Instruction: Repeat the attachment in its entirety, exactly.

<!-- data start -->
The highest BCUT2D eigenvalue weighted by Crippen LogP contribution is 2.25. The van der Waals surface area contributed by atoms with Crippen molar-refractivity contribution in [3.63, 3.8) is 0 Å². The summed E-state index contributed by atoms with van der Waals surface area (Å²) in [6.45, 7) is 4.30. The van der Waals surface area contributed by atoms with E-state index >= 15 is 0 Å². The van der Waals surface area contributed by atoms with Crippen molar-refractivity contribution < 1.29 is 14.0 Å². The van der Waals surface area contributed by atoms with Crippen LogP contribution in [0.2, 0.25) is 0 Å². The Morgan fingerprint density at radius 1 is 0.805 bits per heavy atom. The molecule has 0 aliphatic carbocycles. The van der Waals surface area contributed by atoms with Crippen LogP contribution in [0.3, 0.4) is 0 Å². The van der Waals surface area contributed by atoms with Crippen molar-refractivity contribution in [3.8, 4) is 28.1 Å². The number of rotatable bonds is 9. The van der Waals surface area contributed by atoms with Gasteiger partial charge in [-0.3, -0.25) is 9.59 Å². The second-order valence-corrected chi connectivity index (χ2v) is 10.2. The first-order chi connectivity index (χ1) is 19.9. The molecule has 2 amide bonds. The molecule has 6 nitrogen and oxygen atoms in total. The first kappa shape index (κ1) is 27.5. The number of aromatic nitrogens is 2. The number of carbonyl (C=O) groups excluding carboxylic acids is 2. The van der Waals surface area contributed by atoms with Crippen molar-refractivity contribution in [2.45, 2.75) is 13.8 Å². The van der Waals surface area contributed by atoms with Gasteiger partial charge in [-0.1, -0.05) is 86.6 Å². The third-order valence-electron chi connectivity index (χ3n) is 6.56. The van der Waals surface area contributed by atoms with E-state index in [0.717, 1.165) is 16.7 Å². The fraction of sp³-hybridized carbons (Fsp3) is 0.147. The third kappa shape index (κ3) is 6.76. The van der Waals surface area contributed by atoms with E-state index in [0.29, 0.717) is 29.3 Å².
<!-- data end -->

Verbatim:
The highest BCUT2D eigenvalue weighted by Crippen LogP contribution is 2.25. The van der Waals surface area contributed by atoms with Crippen molar-refractivity contribution in [3.63, 3.8) is 0 Å². The summed E-state index contributed by atoms with van der Waals surface area (Å²) in [6.45, 7) is 4.30. The van der Waals surface area contributed by atoms with E-state index >= 15 is 0 Å². The van der Waals surface area contributed by atoms with Crippen molar-refractivity contribution < 1.29 is 14.0 Å². The van der Waals surface area contributed by atoms with Crippen LogP contribution in [0.2, 0.25) is 0 Å². The Morgan fingerprint density at radius 1 is 0.805 bits per heavy atom. The molecule has 0 aliphatic carbocycles. The van der Waals surface area contributed by atoms with Crippen LogP contribution in [0.3, 0.4) is 0 Å². The van der Waals surface area contributed by atoms with Crippen molar-refractivity contribution in [3.8, 4) is 28.1 Å². The number of rotatable bonds is 9. The van der Waals surface area contributed by atoms with Gasteiger partial charge in [-0.3, -0.25) is 9.59 Å². The second-order valence-corrected chi connectivity index (χ2v) is 10.2. The first-order chi connectivity index (χ1) is 19.9. The molecule has 2 amide bonds. The molecule has 6 nitrogen and oxygen atoms in total. The first kappa shape index (κ1) is 27.5. The number of aromatic nitrogens is 2. The number of carbonyl (C=O) groups excluding carboxylic acids is 2. The van der Waals surface area contributed by atoms with Crippen molar-refractivity contribution in [2.45, 2.75) is 13.8 Å². The van der Waals surface area contributed by atoms with Gasteiger partial charge in [-0.1, -0.05) is 86.6 Å². The third-order valence-electron chi connectivity index (χ3n) is 6.56. The van der Waals surface area contributed by atoms with E-state index in [0.717, 1.165) is 16.7 Å². The fraction of sp³-hybridized carbons (Fsp3) is 0.147. The third kappa shape index (κ3) is 6.76. The van der Waals surface area contributed by atoms with E-state index in [0.29, 0.717) is 29.3 Å².